Sunday, I preached on Isaiah 42:1-9. The passage notes that Messiah was going to come, not as a military conqueror, not to crush, not to condemn (as we also see in John 3:17), but coming in compassion, to seek and to save that which is lost. Yet, the passage also affirms the deity of our Lord Jesus Christ. Thus, it seemed very fitting to close our service with this hymn.
1 Behold my servant, whom I uphold; mine elect, in whom my soul delighteth; I have put my spirit upon him: he shall bring forth judgment to the Gentiles.
2 He shall not cry, nor lift up, nor cause his voice to be heard in the street.
3 A bruised reed shall he not break, and the smoking flax shall he not quench: he shall bring forth judgment unto truth.
4 He shall not fail nor be discouraged, till he have set judgment in the earth: and the isles shall wait for his law.
5 Thus saith God the LORD, he that created the heavens, and stretched them out; he that spread forth the earth, and that which cometh out of it; he that giveth breath unto the people upon it, and spirit to them that walk therein:
6 I the LORD have called thee in righteousness, and will hold thine hand, and will keep thee, and give thee for a covenant of the people, for a light of the Gentiles;
7 To open the blind eyes, to bring out the prisoners from the prison, and them that sit in darkness out of the prison house.
8 I am the LORD: that is my name: and my glory will I not give to another, neither my praise to graven images.
9 Behold, the former things are come to pass, and new things do I declare: before they spring forth I tell you of them.
This passage is strongly Messianic (referring to the coming Messiah).
The Three Servants
In the first few verses of Isaiah 41, we have a reference to a servant of the Lord who will rise from the East, a conqueror raised up by God whom the nations will fear, and who will deliver God’s people. This cannot be a reference to our Saviour, for He came not from the East, but was born in Bethlehem, nor will He come from the East when He returns. This servant of God, though he did not know God, is later named in Isaiah 44-45 as Cyrus, the Persian emperor whom God used to end Israel’s captivity (note Ezra 1:1-4).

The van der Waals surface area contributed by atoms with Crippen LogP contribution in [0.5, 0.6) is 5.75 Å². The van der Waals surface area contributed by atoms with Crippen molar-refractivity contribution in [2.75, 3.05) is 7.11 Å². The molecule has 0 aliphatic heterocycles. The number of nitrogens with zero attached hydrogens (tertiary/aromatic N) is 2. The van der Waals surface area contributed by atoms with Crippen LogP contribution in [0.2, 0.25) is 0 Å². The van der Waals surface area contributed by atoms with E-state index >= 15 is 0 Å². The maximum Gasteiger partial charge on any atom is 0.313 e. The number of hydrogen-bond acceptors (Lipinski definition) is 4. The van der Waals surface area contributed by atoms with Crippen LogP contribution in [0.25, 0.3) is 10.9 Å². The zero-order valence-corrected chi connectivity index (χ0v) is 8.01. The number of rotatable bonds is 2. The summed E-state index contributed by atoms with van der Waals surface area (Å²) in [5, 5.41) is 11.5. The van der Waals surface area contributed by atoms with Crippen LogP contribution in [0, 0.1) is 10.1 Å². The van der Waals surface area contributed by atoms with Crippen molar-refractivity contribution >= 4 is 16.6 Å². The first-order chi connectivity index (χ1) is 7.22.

In Isaiah 41:8-9, God says that Israel is His servant. Though they have sinned against Him, He has not cast them away, and they will still fulfill the service He intended for them all along, to be a light to the Gentiles (note Isaiah 2:1-5).
Here in Isaiah 42, we have another reference to a Servant. He is clearly an individual, not the nation, and He is not Cyrus, for the servant of Isaiah 41:1-7 would instill fear, but this Servant is gentle, coming not to crush but to conquer by changing hearts.
This Servant is clearly Jesus, the Messiah. The first verse of this chapter is in view at His baptism, when the Spirit is seen descending upon Him, and the Father speaks to say He is well-pleased with Him. The early part of the passage is quoted in Matthew 12:18-20, identifying the Servant as Jesus, the Messiah. The second part is quoted by the Lord Jesus in Acts 26:17-18, where He tells Paul that He has chosen Paul to be a messenger of His work in opening the eyes of the Gentiles.
Through the Lord Jesus, Israel will accomplish its service to God. He is the solution to the problem of Isaiah — that the nation, through its lack of trust, has not been true to its covenant with God and is not fulfilling its proper role.
The Eternal Identity of This Servant
How can Jesus be sufficient to solve this problem? Very simply, this Servant is God. He is a Lawgiver, not just as a messenger, for the Law is His Law. He is the Guarantor of God’s covenant, which only God could guarantee. He is the Light, the Opener of blind eyes, the Deliverer of prisoners. This passage includes many statements which could only be properly attributed to God.
And then, in verse eight, Jehovah declares that He will not give His glory to another. He will not attribute to anyone else the glory which is His alone. The statements that preceded this could only be true if Jehovah is giving his glory to another — or if Jesus is Jehovah, God the Son, with Father and Holy Spirit the Triune God. Verse eight assures us that this Messiah, Jesus the Christ, is indeed Jehovah, God the Son.
This Jehovah, the one true God, declared before it came to pass — a new thing, that God Himself would walk the earth. He Himself would be the Servant.
Who is this so weak and helpless,
Child of lowly Hebrew maid,
Rudely in a stable sheltered,
Coldly in a manger laid?
‘Tis the Lord of all creation,
Who this wondrous path hath trod;
Christ our God from everlasting,
And to everlasting God.
Who is this, a man of sorrows,
Walking sadly life’s hard way,
Homeless, weary, sighing,
Weeping over sin and Satan’s sway?
‘Tis our God, our glorious Saviour,
Who above the starry sky
Now for us a place prepareth,
Where no tear can dim the eye.
Who is this that hangeth dying
While the rude world scoffs and scorns,
Numbered with the malefactors,
Torn with nails, and crowned with thorns?
‘Tis the God who ever liveth
‘Mid the shining ones on high,
God in the glorious golden city,
William W. How, 1823-1897
Music: John A. Lloyd, Sr, 1815-1874
William Walsham How wrote about 50 hymns. His best known is, “For All the Saints,” which we also sing.
The tune (EIFIONYDD) was written by John Lloyd. He was an Englishman, the son of a Baptist minister, and lived in Wales at the time of its composition, but he had many ties to Wales and spent some years of his life there. This is one of his earliest hymn tunes.
The recording below is not what I usually look for when I post hymns. I usually look for something which is played as if a person were accompanying a congregation, because that is how we sing in our church. This is a recording someone made for an album, apparently, and the arrangement differs a little from what we sing. But it is well-done, and not so overly elaborate that you cannot sing along with it.